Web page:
In this 16-part series, Kate MacLean of Longest Acres Farm draws upon her expertise as a farmer, agrarian, mother, and writer to provide the information you need to raise your own backyard chickens.
Words by: Kate MacLean of Longest Acres Farm
Once your hens have a coop that's safe, dry, and comfortable, you can turn your attention to the amenities you plan on offering them.
Food and water are the essentials, but if your flock only spends nighttime in the coop, it isn't necessary to keep their feed and water source inside. Keeping it in their run frees up space in the coop, where they'll spend most of their time asleep anyway. Regardless, both food and fresh water must be available to them during the day.
The organic layer pellets and organic layer crumble available at most feed supply stores and online contain the basic nutritional makeup that most chickens need. Deciding between pellets or crumble comes down to personal preference. One may be cheaper than the other at your local feed store, and that might help influence your decision. In general, pellets tend to yield less food waste, and that's another factor to consider. No matter what you choose, any organic feed specifically designed for layers will provide the correct percentage of protein and minerals your hens require. A high quality organic feed is especially important when hens have limited access to fresh forage and bugs, whether due to space restrictions, snow, or drought. To eliminate waste, use a larger version of a chick feeder to discourage the hens from scratching the feed all over the ground and eating only a small fraction of it.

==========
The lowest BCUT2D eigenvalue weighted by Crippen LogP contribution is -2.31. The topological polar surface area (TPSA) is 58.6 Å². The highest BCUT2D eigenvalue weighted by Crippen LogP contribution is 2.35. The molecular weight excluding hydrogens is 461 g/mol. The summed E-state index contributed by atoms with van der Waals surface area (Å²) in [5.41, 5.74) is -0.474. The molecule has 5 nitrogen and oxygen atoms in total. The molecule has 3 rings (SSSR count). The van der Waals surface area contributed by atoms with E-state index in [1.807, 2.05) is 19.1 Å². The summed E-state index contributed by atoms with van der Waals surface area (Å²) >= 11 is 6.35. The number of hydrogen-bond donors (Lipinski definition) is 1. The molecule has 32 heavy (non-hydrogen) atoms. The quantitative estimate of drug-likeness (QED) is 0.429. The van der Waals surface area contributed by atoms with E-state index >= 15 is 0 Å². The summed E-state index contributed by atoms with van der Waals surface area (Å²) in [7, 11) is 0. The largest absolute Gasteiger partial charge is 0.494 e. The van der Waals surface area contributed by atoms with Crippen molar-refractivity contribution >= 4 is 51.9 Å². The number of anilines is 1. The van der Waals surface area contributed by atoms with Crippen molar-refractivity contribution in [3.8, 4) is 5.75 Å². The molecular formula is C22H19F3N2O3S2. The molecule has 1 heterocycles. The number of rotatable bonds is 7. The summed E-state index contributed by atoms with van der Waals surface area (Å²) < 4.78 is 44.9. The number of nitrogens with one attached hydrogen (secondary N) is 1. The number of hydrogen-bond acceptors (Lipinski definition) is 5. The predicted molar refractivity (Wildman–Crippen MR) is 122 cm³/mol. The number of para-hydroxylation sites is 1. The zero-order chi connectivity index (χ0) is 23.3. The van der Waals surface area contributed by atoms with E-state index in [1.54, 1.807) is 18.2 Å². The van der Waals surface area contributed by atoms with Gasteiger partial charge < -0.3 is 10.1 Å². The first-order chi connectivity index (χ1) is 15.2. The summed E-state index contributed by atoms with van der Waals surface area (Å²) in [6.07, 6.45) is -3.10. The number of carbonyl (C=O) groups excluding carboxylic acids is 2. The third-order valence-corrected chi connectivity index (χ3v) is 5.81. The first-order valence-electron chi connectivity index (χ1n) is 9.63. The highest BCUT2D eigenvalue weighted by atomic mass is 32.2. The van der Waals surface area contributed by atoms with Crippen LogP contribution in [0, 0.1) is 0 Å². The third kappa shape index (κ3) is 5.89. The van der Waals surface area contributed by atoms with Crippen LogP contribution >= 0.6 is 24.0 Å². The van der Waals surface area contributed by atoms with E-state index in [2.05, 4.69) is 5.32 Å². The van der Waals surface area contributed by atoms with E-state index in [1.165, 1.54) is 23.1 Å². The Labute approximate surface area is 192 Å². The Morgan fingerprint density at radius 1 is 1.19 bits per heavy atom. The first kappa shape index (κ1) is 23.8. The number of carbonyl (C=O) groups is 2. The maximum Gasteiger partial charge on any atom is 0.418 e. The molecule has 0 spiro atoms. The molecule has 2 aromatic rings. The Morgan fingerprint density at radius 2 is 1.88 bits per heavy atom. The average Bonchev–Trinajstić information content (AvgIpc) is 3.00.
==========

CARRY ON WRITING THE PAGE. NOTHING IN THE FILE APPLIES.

Water must be available to your flock every day and changed just as often. Avoid using bowls, as drowning is still a potential with grown hens. A few things to keep in mind: algae will quickly build up in summer months, and hens somehow manage to poop in their water source at least once a day, making it imperative to refresh their water often.
Depending on your climate, the arrival of winter might warrant the purchase of a heated waterer. A heated waterer eliminates the need for you to break the ice each morning and watch your waterer slowly become misshapen from the constant freeze and thaw. This option will require installing a power source in your coop.